US 2535060 A
Abstract available in
Claims available in
Description (OCR text may contain errors)
Patented Doe. as, 1950 UNITED" STATES PATENT-OFFICE CATALYTIC PROCESS ALCOHO s raarannvia William F. Gresham, Wilmington, net, assignor to E. I. du Pont de Nemours and Company, Wilmington, Del., a corporation of Delaware No Drawing. Application June 15, 1949,
Serial No. 99,343
chain alcohols higher than methanol have been obtained in the catalytic reaction of carbon monoxide with hydrogen, but it has not been possible by these previously known processes to obtain straight chain alcohols having from 2 to 10 carbondatoms per molecule eillciently or in good yiel An object of this invention is to prepare straight chain primary alcohols efllciently by reaction between carbon monoxide and hydrogen. Another object is to prepare primary alcohols in which the number 01 carbon atoms per molecule is from 2 to 10. Other objects of the invention appear hereinafter.
This invention provides a process for preparing alcohols, and more particularly straight chain primary hydroxyalkanes, by introducing hydrogen, carbon monoxide and a hydroxylated solvent into a reaction vessel, and heating the mixture, in the presence of a ruthenium-containing catalyst and an alkaline reagent (generally while controlling and maintaining the pH in the range of 7.0 to 11.5, preferably 7.8 to 11.5), at a pressure within the range of 200 to 1000 atmospheres and at a temperature within the range of 150 to 300 C. The liquid hydroxyl-containing reaction ,medium may be water or an alcohol such as a primary hydroxyalkane having from 1 to 10 carbon atoms per molecule.
The products obtained by the process of this invention are, in general, mixtures containing, in many instances, at least 90%. and often as high as 95% to 98%, oi straight-chain primary alcohols ranging from methanol to longer chain alcohols having, in particular embod ments, from 2 to carbon atoms per molecule. The quantity of methanol formed is extremelysmall. A subally consists of alcohols containing from 2 to 10 carbon atoms per molecule, with minor amounts of Cu to C15 alcohols, and higher molecular weight waxy products. I
The invention is based'in part upon the .discovery that pH is a very important factor in determining the nature of the reaction product obtained in the reaction between CO and H2 in the presence of a ruthenium-containing catalyst and an ionizing solvent, such as water; for example, if the pH is not controlled the reaction mixture becomes at least slightly acidic due to the formation of carbon dioxide and atleast traces of carboxylic acids, and thisacidity has a very profound effect upon the subsequent course of the reaction, causing the formation of relatively longer chain products, such aswaxy alcohols containing up to or more carbon atoms per molecule (cf. copending application of Hager and Howk, S. N. 87,114, filed April 12, 1949). If the pH is more strongly acidic, high molecular weight waxy products are formed in still greater pro-. portion.
Ruthenium, and compounds thereof, are speciflc in their effect upon this reaction. It has been found that other catalysts such as cobalt, nickel, copper, manganese, their oxides and salts or the metal chromites do not'lead to straight chain primary alcohols under the conditions ofv this process. Ruthenium ismost conveniently introduced into the reaction mixture in the form of its dioxide, which is believed to be reduced in situ. It is quite possible that under the reaction conditions the ruthenium is converted to a salt of a ruthenium hydrocarbonyl, but the invention is not necessarily limited by any such explanation or theory.
The ruthenium-containing substances which maybe employed in the practice of the invention include not only ruthenium metal, ruthenium oxides (e. g., dioxide, sesquioxide or tetraoxide), and ruthenium carbonyls (e. g., diruthenium nonacarbonyl, ruthenium carbonyl hydride), but also other ruthenium-containing compounds, such as ruthenium salts of organic' car'boxylic acids, which may give rise to the formation oi a ruthenium carbonyl or hydrocarbonyl (or salt thereof) under the reaction conditions. The ru-' thenium-catalysts may be 'usedas such oron'a stantial proportion of the reaction roducts ususupport such as charcoal, alumina-silica gel, sill-- assaoeo con carbide, pumice, etc. The quantity of catalyst which is employed is not highly critical, but it is desirable to use a suiiicient amount to effect a reasonably rapid reaction, e. g., about 0.001% to about 20% by weight of ruthenium dioxide, or an equivalent weight of ruthenium in any other form, based on the total quantity of reaction mixture. The alkaline agents which may be employed include ammonia, amines, alkali and alkaline earth metal oxides, hydroxides, carbonates and bicarbonates, alkali and alkaline earth metal alkaline salts, alkaline buifers, etc.; any method for obtaining a pH of 7.0 to 11.5 may, in fact, be employed.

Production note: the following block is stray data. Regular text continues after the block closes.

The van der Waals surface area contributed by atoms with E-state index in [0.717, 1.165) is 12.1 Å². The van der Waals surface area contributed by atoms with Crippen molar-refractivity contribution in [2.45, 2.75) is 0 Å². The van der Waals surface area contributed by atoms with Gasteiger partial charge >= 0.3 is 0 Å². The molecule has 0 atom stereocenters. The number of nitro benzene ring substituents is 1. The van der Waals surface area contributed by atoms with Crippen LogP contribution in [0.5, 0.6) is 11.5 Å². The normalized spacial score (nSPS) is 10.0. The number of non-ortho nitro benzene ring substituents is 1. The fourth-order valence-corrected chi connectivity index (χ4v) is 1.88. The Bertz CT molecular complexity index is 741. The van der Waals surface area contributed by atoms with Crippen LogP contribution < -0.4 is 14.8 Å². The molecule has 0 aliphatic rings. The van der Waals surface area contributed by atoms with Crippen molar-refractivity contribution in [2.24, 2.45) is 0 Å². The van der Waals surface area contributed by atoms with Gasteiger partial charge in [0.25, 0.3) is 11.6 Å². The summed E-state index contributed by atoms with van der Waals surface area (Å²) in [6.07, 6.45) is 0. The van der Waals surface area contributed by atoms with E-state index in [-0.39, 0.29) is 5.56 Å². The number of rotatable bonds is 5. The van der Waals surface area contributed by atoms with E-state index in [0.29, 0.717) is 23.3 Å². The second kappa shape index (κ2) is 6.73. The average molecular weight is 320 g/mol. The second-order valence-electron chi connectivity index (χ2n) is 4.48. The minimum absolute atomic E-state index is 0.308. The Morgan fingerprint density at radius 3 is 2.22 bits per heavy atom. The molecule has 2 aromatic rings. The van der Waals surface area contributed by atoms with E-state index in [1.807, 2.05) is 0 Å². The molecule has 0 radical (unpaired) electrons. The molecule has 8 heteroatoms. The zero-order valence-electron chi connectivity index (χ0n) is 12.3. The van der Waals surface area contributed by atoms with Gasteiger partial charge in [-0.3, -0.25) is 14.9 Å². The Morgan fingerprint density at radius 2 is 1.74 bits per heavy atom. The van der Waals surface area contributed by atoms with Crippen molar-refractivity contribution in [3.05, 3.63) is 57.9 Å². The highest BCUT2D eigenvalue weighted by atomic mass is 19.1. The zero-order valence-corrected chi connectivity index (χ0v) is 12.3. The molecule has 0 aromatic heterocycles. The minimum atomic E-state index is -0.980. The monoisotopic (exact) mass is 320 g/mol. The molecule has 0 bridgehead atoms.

The formation of an alcohol from carbon monoxide and hydrogen may be represented, at least in part, by the equation:
It is desirable to use hydrogen and carbon monoxide in the molar ratio of at least 0.1:1. The mole ratio HzzCO may be as high as :1 if desired. The best results are to be obtained when this ratio is between 1.5:1 and 3:1.
It is preferable to mix the synthesis gas prior to the reaction, for example, by pressuring the reactants in a vessel fitted with a free rolling brass bail to aid in mixing, although the gases may be introduced in the reaction apparatus separately and simultaneously, through baiiies or similar devices. If necessary, the gases may be previously deongenated, for example by reacthan with hot .copper or by treatment with a scrubbing solution prepared from equal volumes of aqueous sodium hydroxide and saturated aqueous hydroquinone solution. The gases may also be desulfurized by passing through a, tower containing absorbent charcoal, or by conventional chemical desulfurization processes.
The reaction proceeds best within the relatively narrow temperature range of 180 to 225 C. Below 100 C. the reaction is too slow or does not occur. Above about 250' 0., the pH drifts too rapidly and the yield of C: to Cm alcohols decreases.
The pressure has a considerable influence on the course of the reaction. It has been found that at pressures of about 100 to 150 atmospheres, unless the pH is controlled and maintained on the alkaline side, the reaction product contains only carbon and hydrogen, and consists of hydrocarbon oils and waxes. At pressures exceeding 200 atmospheres the'reaction product contains, as the chief constituents. primary monohydric alcohols, and these alcohols are largely C2 to C10 alcohols if the pH is controlled as herein results, it is preferred to use either water or a primary hydroxyalkane having from 1 to 10 carbons and preferably 1 to 6 carbons per molecule. Mixtures of various alcohols, or of alcohols and water, may be used. For example, the